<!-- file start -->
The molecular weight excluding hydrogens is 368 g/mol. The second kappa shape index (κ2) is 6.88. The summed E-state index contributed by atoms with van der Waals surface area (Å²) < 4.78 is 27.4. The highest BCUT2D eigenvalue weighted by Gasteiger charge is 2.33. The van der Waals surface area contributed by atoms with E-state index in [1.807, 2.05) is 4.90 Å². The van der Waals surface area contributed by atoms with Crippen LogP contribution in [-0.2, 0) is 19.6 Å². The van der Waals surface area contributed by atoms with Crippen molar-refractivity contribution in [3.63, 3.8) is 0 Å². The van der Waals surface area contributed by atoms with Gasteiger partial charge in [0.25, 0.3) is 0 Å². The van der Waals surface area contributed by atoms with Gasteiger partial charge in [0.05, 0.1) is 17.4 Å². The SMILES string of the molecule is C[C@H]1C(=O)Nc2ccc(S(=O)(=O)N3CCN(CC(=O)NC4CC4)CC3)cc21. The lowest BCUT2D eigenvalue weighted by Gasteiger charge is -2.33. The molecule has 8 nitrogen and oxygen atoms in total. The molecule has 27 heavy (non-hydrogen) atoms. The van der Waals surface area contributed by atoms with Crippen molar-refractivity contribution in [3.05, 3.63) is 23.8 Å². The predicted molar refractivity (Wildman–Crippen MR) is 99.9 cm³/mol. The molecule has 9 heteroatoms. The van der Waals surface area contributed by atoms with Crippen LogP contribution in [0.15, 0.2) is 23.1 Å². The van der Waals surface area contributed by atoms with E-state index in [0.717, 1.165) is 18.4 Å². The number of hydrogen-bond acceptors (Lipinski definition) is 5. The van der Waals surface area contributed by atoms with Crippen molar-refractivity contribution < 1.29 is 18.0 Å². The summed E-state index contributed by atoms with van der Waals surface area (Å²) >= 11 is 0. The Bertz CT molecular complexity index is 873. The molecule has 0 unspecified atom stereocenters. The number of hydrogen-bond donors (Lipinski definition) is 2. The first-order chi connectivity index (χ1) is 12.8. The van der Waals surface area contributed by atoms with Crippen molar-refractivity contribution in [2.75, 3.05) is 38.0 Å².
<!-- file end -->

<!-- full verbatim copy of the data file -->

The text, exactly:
The molecular weight excluding hydrogens is 368 g/mol. The second kappa shape index (κ2) is 6.88. The summed E-state index contributed by atoms with van der Waals surface area (Å²) < 4.78 is 27.4. The highest BCUT2D eigenvalue weighted by Gasteiger charge is 2.33. The van der Waals surface area contributed by atoms with E-state index in [1.807, 2.05) is 4.90 Å². The van der Waals surface area contributed by atoms with Crippen LogP contribution in [-0.2, 0) is 19.6 Å². The van der Waals surface area contributed by atoms with Crippen molar-refractivity contribution in [3.63, 3.8) is 0 Å². The van der Waals surface area contributed by atoms with Gasteiger partial charge in [0.25, 0.3) is 0 Å². The van der Waals surface area contributed by atoms with Gasteiger partial charge in [0.05, 0.1) is 17.4 Å². The SMILES string of the molecule is C[C@H]1C(=O)Nc2ccc(S(=O)(=O)N3CCN(CC(=O)NC4CC4)CC3)cc21. The lowest BCUT2D eigenvalue weighted by Gasteiger charge is -2.33. The molecule has 8 nitrogen and oxygen atoms in total. The molecule has 27 heavy (non-hydrogen) atoms. The van der Waals surface area contributed by atoms with Crippen molar-refractivity contribution in [3.05, 3.63) is 23.8 Å². The predicted molar refractivity (Wildman–Crippen MR) is 99.9 cm³/mol. The molecule has 9 heteroatoms. The van der Waals surface area contributed by atoms with Crippen LogP contribution in [0.15, 0.2) is 23.1 Å². The van der Waals surface area contributed by atoms with E-state index in [0.717, 1.165) is 18.4 Å². The number of hydrogen-bond acceptors (Lipinski definition) is 5. The van der Waals surface area contributed by atoms with Crippen molar-refractivity contribution < 1.29 is 18.0 Å². The summed E-state index contributed by atoms with van der Waals surface area (Å²) >= 11 is 0. The Bertz CT molecular complexity index is 873. The molecule has 0 unspecified atom stereocenters. The number of hydrogen-bond donors (Lipinski definition) is 2. The first-order chi connectivity index (χ1) is 12.8. The van der Waals surface area contributed by atoms with Crippen molar-refractivity contribution in [2.75, 3.05) is 38.0 Å².